Headlines (News Releases)
Laurier welcomes the Ontario government’s 10-year infrastructure plan
Communications, Public Affairs & Marketing
Jun 24/11| For Immediate Release
Brian Rosborough, Director of Government Relations
Kevin Crowley, Director, Communications & Public Affairs
WATERLOO – Wilfrid Laurier University today welcomed Ontario’s new 10-year infrastructure plan, which commits to continued investment in university infrastructure.
“Universities are the drivers of a knowledge-based economy,” said Laurier President and Vice-Chancellor Max Blouw. “The government’s investment in university and research infrastructure is an investment in the social and economic prosperity of Ontario.”
Released today by Ontario Infrastructure Minister Bob Chiarelli, the plan commits to total public infrastructure investment of $35 billion over the next three years and long-term planning for provincial infrastructure that will include universities and research infrastructure for the first time. It reflects the 2011 provincial budget commitment to create an additional 60,000 spaces at Ontario universities and colleges by 2015-16 and the government’s goal of a 70 per cent attainment rate for post-secondary education.
The plan also commits to introducing a new “satellite” campus policy framework that will manage growth in the system and give priority to new campuses in areas where growth is expected to be concentrated. Already a multi-campus university, Laurier is proposing the creation of a new campus in Milton, Ontario, which is Canada’s fastest growing municipality.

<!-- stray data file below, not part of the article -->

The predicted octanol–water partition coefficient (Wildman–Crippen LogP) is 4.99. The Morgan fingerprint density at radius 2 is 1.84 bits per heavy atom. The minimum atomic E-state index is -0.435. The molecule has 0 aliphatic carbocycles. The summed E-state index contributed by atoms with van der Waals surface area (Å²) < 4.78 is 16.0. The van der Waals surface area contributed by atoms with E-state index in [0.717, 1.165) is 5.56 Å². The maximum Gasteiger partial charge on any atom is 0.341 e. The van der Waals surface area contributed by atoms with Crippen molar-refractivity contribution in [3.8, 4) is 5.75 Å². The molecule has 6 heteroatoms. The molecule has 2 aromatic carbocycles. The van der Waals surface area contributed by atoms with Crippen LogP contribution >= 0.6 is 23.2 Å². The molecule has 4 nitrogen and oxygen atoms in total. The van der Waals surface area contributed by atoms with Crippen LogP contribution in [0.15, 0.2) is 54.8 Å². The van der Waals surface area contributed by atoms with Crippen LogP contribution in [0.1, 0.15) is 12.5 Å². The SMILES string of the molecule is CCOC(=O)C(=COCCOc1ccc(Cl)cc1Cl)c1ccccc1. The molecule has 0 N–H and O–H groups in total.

“Ontario’s post-secondary education system is experiencing phenomenal growth,” said Blouw. “Creating new campuses where the demand is greatest will bring quality teaching and learning to more students and strengthen Ontario’s post-secondary education system.”
On June 20, 2011, the Government of Ontario announced an investment of $72.6 million in the new Global Innovation Exchange (GIE) facility at Laurier’s Waterloo campus, which is the largest single capital investment in the university’s 100-year history.